The term expense is used to describe the outflow of money to pay for a product or service. In financial accounting, expenses are defined as the cost of goods sold, or services used up, in the process of producing revenues for a company. The expenses of a company are reported on the income statement.
Expenses are sometimes referred to as the cost of doing business, since these expenditures include all the items needed to attract and service customers in order to produce revenue.
Financial accounting for expenses can happen in a number of ways. The outflow of money from a company creates a decrease in owner’s equity, since expenses are likely to cause a decrease in assets, such as cash. Alternatively, an expense can cause an increase in liabilities, such as accounts payable.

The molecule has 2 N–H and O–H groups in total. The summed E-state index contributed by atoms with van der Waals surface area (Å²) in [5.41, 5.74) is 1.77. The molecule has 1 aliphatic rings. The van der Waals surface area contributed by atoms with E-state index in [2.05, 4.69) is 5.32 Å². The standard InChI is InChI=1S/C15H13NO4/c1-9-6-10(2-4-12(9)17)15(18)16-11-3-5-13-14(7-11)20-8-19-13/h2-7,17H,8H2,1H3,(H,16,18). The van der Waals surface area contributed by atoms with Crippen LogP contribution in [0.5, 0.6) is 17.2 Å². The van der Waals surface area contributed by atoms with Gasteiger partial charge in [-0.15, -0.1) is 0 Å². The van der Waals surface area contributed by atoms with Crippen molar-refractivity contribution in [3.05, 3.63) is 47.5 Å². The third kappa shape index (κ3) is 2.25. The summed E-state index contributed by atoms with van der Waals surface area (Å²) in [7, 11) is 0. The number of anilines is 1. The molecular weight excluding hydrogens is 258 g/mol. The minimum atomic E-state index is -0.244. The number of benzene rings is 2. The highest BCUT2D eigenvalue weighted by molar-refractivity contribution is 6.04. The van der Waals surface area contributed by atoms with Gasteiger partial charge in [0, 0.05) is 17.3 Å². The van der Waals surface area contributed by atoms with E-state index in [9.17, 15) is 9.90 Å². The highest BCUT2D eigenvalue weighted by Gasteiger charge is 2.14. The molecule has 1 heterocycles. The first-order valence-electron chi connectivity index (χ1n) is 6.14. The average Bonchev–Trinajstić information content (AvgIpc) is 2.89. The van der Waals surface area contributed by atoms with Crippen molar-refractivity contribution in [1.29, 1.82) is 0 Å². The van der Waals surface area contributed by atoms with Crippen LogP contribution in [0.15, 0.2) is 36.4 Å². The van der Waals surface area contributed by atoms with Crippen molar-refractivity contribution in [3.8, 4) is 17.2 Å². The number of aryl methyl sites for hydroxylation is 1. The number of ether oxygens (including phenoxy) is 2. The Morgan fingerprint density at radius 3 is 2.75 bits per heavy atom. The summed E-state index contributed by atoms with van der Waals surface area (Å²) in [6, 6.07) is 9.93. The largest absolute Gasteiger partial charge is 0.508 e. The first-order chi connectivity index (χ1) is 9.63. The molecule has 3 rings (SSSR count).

Typical categories of expenses found on the income statement would be as follows:
- Cost of Goods Sold: includes labor and raw materials
- Operating Expenses: includes research and development, selling, general and administrative expenses
- Other: includes depreciation and amortization (non-cash expenses)
- Financial: includes income taxes and interest expense
In addition to the above income statement expenses, the statement of cash flows may include:
- Capital Expenditures: purchases of fixed assets, which are expected to provide benefits beyond the current year